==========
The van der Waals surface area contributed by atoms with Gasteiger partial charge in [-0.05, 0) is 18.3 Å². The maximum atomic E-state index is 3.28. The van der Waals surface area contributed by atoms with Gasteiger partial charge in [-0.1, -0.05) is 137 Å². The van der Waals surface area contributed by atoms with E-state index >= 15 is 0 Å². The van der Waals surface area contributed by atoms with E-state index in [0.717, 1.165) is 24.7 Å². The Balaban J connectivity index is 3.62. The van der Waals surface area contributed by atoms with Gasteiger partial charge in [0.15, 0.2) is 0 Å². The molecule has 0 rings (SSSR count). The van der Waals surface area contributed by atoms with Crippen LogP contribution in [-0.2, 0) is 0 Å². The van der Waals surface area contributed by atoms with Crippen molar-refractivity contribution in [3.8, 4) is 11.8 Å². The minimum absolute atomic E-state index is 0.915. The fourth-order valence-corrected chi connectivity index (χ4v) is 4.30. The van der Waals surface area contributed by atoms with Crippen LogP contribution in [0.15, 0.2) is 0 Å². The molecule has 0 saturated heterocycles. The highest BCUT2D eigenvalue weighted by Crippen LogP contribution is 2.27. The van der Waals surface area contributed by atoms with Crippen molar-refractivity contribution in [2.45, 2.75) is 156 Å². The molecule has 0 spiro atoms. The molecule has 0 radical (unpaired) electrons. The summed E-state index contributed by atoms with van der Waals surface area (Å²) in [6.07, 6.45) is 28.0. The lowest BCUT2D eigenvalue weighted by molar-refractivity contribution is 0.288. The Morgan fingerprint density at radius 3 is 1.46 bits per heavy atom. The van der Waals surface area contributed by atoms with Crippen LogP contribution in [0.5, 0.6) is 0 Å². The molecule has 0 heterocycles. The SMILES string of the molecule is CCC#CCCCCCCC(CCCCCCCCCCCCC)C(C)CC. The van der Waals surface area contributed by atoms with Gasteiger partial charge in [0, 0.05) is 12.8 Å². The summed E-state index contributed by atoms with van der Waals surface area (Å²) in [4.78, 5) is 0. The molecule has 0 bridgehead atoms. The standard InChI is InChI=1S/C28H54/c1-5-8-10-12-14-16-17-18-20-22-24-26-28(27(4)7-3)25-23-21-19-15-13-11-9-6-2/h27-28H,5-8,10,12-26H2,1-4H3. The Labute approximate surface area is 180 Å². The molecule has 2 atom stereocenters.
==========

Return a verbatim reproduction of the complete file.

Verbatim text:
The van der Waals surface area contributed by atoms with Gasteiger partial charge in [-0.05, 0) is 18.3 Å². The maximum atomic E-state index is 3.28. The van der Waals surface area contributed by atoms with Gasteiger partial charge in [-0.1, -0.05) is 137 Å². The van der Waals surface area contributed by atoms with E-state index >= 15 is 0 Å². The van der Waals surface area contributed by atoms with E-state index in [0.717, 1.165) is 24.7 Å². The Balaban J connectivity index is 3.62. The van der Waals surface area contributed by atoms with Gasteiger partial charge in [0.15, 0.2) is 0 Å². The molecule has 0 rings (SSSR count). The van der Waals surface area contributed by atoms with Crippen LogP contribution in [-0.2, 0) is 0 Å². The van der Waals surface area contributed by atoms with Crippen molar-refractivity contribution in [3.8, 4) is 11.8 Å². The minimum absolute atomic E-state index is 0.915. The fourth-order valence-corrected chi connectivity index (χ4v) is 4.30. The van der Waals surface area contributed by atoms with Crippen LogP contribution in [0.15, 0.2) is 0 Å². The molecule has 0 saturated heterocycles. The highest BCUT2D eigenvalue weighted by Crippen LogP contribution is 2.27. The van der Waals surface area contributed by atoms with Crippen molar-refractivity contribution in [2.45, 2.75) is 156 Å². The molecule has 0 spiro atoms. The molecule has 0 radical (unpaired) electrons. The summed E-state index contributed by atoms with van der Waals surface area (Å²) in [6.07, 6.45) is 28.0. The lowest BCUT2D eigenvalue weighted by molar-refractivity contribution is 0.288. The Morgan fingerprint density at radius 3 is 1.46 bits per heavy atom. The van der Waals surface area contributed by atoms with Crippen LogP contribution in [0.5, 0.6) is 0 Å². The molecule has 0 heterocycles. The SMILES string of the molecule is CCC#CCCCCCCC(CCCCCCCCCCCCC)C(C)CC. The van der Waals surface area contributed by atoms with Gasteiger partial charge in [0, 0.05) is 12.8 Å². The summed E-state index contributed by atoms with van der Waals surface area (Å²) in [4.78, 5) is 0. The molecule has 0 bridgehead atoms. The standard InChI is InChI=1S/C28H54/c1-5-8-10-12-14-16-17-18-20-22-24-26-28(27(4)7-3)25-23-21-19-15-13-11-9-6-2/h27-28H,5-8,10,12-26H2,1-4H3. The Labute approximate surface area is 180 Å². The molecule has 2 atom stereocenters.